Sound recording and preservation


Over the past few years I have recorded natural soundscapes such as those of the Canadian Rockies as well as the urban soundscapes and sound-objects of my home country, Iran.


In 2012, I traveled to Iran spending seven weeks gathering field recordings of traditional Iranian professions such as carpet weaving, cotton fluffing, felting, calligraphy, coppersmithing, among others. In a search for genuine soundscapes and sound-objects, I traveled to different cities and villages: Tehran, Kashan, Qazvin, Meraq, Isfahan and Sedeh to name a few. Many of these professions are on the edge of extinction and some have already vanished from the face of larger cities. With the disappearance of these professions, their rich and long lasting legacy will be lost forever. I tried to capture aspects of the sonic world of these workshops and I was able to record a large collection of soundscapes that are under the threat of extinction.


For more information about this field recording trip as well as some of the pictures and sounds recorded in Iran see:


One of my future field recording projects involves recording dialects of Persian origin and performing a comparative study of their timbral, rhythmic and intonation characteristics.



Deriving musical materials from concrete sounds


In my compositions involving concrete sounds, potential harmonic content of the recorded sonic material are investigated: using computer spectral analysis I take these sounds and study the possible intrinsic harmonic implications of their timbres. The dominant features of sound spectrums, which are central to defining their timbre, serve as the pitch content and inspire the organization of various harmonic sonorities. In other words, I use the data informed by spectral analysis to create harmonic sonorities that are to be played by the music ensemble. I intend to reflect the natural spectra of sounds in the harmonic colors of the instrumental music.


These spectral chords are then folded in various ways and fed to a chord progression generator software module designed in C++. By folding, I am referring to a process similar to inverting where a chord is fitted to a soprano-bass framework while optimally retained to its original intervallic structure. The results are spectral progression of chords, which are then used as a basis for the instrumental harmonic material.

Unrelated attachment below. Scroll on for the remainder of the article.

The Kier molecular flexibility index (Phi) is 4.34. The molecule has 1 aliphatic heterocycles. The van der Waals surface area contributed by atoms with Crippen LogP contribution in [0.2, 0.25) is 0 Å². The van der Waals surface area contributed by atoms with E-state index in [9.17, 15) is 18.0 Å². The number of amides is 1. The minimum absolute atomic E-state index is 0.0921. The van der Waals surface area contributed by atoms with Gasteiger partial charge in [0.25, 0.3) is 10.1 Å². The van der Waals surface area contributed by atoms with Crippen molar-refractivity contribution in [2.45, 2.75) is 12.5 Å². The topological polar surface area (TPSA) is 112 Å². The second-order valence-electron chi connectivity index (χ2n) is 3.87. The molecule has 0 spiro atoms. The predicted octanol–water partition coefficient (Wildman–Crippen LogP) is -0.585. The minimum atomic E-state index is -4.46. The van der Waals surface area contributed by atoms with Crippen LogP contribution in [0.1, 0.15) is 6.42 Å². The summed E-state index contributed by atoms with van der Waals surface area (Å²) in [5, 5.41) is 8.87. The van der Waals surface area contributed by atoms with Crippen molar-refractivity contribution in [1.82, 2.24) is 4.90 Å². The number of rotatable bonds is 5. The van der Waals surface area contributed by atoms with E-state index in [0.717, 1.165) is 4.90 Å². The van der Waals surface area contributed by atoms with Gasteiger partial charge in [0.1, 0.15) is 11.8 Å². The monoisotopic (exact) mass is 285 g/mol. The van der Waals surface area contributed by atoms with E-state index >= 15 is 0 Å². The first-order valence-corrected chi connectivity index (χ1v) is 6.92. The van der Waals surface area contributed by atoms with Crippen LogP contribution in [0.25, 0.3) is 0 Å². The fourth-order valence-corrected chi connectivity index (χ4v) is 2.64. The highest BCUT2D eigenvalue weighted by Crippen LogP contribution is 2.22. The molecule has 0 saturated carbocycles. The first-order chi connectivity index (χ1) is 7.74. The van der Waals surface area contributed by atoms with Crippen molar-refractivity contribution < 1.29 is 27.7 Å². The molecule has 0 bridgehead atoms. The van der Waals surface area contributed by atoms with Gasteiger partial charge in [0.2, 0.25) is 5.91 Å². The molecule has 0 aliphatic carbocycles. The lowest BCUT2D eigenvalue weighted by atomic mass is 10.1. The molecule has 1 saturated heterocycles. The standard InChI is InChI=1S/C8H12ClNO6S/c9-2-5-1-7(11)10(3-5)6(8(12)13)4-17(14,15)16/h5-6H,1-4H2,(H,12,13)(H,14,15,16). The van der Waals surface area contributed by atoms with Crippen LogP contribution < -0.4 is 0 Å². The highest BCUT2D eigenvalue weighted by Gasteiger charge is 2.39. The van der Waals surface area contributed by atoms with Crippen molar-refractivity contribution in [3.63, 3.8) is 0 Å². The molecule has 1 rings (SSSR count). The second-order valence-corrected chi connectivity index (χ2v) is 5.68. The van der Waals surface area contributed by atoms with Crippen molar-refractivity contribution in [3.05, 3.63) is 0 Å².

Sometimes the rhythmic or textural qualities of sound inform the musical rhythms and textures. One example is my recording of a coppersmithing bazaar that inspired a set of polypulsic musical textures in Unremembered Soundscapes. Other times musical forms and structures are extracted from the rhythmic content of a sound stretched in time. In some cases the character of a sound recording such as the reverberant humorous sound of cotton fluffing, inspires the mood of the instrumental material. In other cases inspiration is taken from physical motions that are producing specific sounds. For example motions involved in Persian calligraphy are adapted and given to instruments such as piano and violin. The pianist draws pieces of Persian calligraphy on the strings inside the piano while the violinist executes these shapes in theatrical motions.


This method of looking at sound as a core source of inspiration for composition is an ongoing investigation.



Sound transformation


Studying techniques of sound transformation in a search for hidden exquisite qualities, is central to my compositional practice. I use both fixed and live tools of sound processing which include: enhancing the spectral characteristics of sounds through use of filters and equalizers; creating various spaces using reverberation; generating rich sonic textures of granulated sounds; harmonizing single-line instruments to rich progressions of spectral chords using real time pitch-shifters; Amplifying and enriching delicate sounds to dramatic and expressive sonic effects; composing diverse musical textures using various sets of delays in combination with pitch-shifters; Revealing the concealed enchanting timbral characteristics of sounds through stretching them in time; as well as blending the spectral qualities of sounds using convolution.


Recently, I have started to explore methods of manipulating sound at sample level through coding in Max. This is a search for effective and original methods of real time sound transformation that cannot be achieved using premade processors of software applications such as Max and Pure Data.



© 2016-2019 Ali Nader Esfahani